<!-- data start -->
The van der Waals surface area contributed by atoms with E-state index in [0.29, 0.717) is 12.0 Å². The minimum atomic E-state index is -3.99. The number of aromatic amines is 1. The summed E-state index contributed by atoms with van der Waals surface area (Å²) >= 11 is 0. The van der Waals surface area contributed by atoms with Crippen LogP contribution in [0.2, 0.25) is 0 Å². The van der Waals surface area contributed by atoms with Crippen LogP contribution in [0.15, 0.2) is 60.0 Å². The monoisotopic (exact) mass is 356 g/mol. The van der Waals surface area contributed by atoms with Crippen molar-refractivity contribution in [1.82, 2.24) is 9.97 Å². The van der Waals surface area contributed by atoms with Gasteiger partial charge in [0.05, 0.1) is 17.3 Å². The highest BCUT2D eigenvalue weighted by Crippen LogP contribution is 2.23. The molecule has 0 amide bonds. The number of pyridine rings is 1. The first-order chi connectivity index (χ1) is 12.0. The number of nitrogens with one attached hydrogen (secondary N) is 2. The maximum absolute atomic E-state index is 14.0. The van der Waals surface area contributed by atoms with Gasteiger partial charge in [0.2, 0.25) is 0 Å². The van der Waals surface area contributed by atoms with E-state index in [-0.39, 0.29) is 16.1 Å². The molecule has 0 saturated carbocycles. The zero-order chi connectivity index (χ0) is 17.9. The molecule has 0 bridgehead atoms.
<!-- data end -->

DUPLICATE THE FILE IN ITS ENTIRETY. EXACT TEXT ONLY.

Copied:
The van der Waals surface area contributed by atoms with E-state index in [0.29, 0.717) is 12.0 Å². The minimum atomic E-state index is -3.99. The number of aromatic amines is 1. The summed E-state index contributed by atoms with van der Waals surface area (Å²) >= 11 is 0. The van der Waals surface area contributed by atoms with Crippen LogP contribution in [0.2, 0.25) is 0 Å². The van der Waals surface area contributed by atoms with Crippen LogP contribution in [0.15, 0.2) is 60.0 Å². The monoisotopic (exact) mass is 356 g/mol. The van der Waals surface area contributed by atoms with Crippen molar-refractivity contribution in [1.82, 2.24) is 9.97 Å². The van der Waals surface area contributed by atoms with Gasteiger partial charge in [0.05, 0.1) is 17.3 Å². The highest BCUT2D eigenvalue weighted by Crippen LogP contribution is 2.23. The molecule has 0 amide bonds. The number of pyridine rings is 1. The first-order chi connectivity index (χ1) is 12.0. The number of nitrogens with one attached hydrogen (secondary N) is 2. The maximum absolute atomic E-state index is 14.0. The van der Waals surface area contributed by atoms with Gasteiger partial charge in [0.2, 0.25) is 0 Å². The van der Waals surface area contributed by atoms with E-state index in [-0.39, 0.29) is 16.1 Å². The molecule has 0 saturated carbocycles. The zero-order chi connectivity index (χ0) is 17.9. The molecule has 0 bridgehead atoms.